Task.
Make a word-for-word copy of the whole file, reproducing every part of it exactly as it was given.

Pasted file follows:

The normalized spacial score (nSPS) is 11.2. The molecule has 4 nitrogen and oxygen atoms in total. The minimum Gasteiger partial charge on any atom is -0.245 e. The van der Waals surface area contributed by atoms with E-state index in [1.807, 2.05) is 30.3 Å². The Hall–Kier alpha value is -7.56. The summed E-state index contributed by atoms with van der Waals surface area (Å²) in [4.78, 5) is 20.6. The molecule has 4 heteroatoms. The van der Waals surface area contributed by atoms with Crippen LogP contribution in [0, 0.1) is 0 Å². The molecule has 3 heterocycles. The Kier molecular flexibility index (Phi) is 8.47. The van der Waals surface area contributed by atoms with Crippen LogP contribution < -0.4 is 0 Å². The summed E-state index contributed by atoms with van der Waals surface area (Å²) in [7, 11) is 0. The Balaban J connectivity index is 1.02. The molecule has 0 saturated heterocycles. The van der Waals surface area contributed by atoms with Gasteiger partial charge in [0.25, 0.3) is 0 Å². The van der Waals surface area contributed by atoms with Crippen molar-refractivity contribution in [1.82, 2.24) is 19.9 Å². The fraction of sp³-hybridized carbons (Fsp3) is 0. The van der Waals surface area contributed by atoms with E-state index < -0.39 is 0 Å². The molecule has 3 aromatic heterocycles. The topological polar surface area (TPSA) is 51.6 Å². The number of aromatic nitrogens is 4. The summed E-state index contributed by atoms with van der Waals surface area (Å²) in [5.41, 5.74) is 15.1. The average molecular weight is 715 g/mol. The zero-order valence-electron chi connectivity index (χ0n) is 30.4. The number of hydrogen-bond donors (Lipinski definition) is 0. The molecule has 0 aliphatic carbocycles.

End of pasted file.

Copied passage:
The normalized spacial score (nSPS) is 11.2. The molecule has 4 nitrogen and oxygen atoms in total. The minimum Gasteiger partial charge on any atom is -0.245 e. The van der Waals surface area contributed by atoms with E-state index in [1.807, 2.05) is 30.3 Å². The Hall–Kier alpha value is -7.56. The summed E-state index contributed by atoms with van der Waals surface area (Å²) in [4.78, 5) is 20.6. The molecule has 4 heteroatoms. The van der Waals surface area contributed by atoms with Crippen LogP contribution in [0, 0.1) is 0 Å². The molecule has 3 heterocycles. The Kier molecular flexibility index (Phi) is 8.47. The van der Waals surface area contributed by atoms with Crippen LogP contribution < -0.4 is 0 Å². The summed E-state index contributed by atoms with van der Waals surface area (Å²) in [7, 11) is 0. The Balaban J connectivity index is 1.02. The molecule has 0 saturated heterocycles. The van der Waals surface area contributed by atoms with Gasteiger partial charge in [0.25, 0.3) is 0 Å². The van der Waals surface area contributed by atoms with Crippen molar-refractivity contribution in [1.82, 2.24) is 19.9 Å². The fraction of sp³-hybridized carbons (Fsp3) is 0. The van der Waals surface area contributed by atoms with E-state index < -0.39 is 0 Å². The molecule has 3 aromatic heterocycles. The topological polar surface area (TPSA) is 51.6 Å². The number of aromatic nitrogens is 4. The summed E-state index contributed by atoms with van der Waals surface area (Å²) in [5.41, 5.74) is 15.1. The average molecular weight is 715 g/mol. The zero-order valence-electron chi connectivity index (χ0n) is 30.4. The number of hydrogen-bond donors (Lipinski definition) is 0. The molecule has 0 aliphatic carbocycles.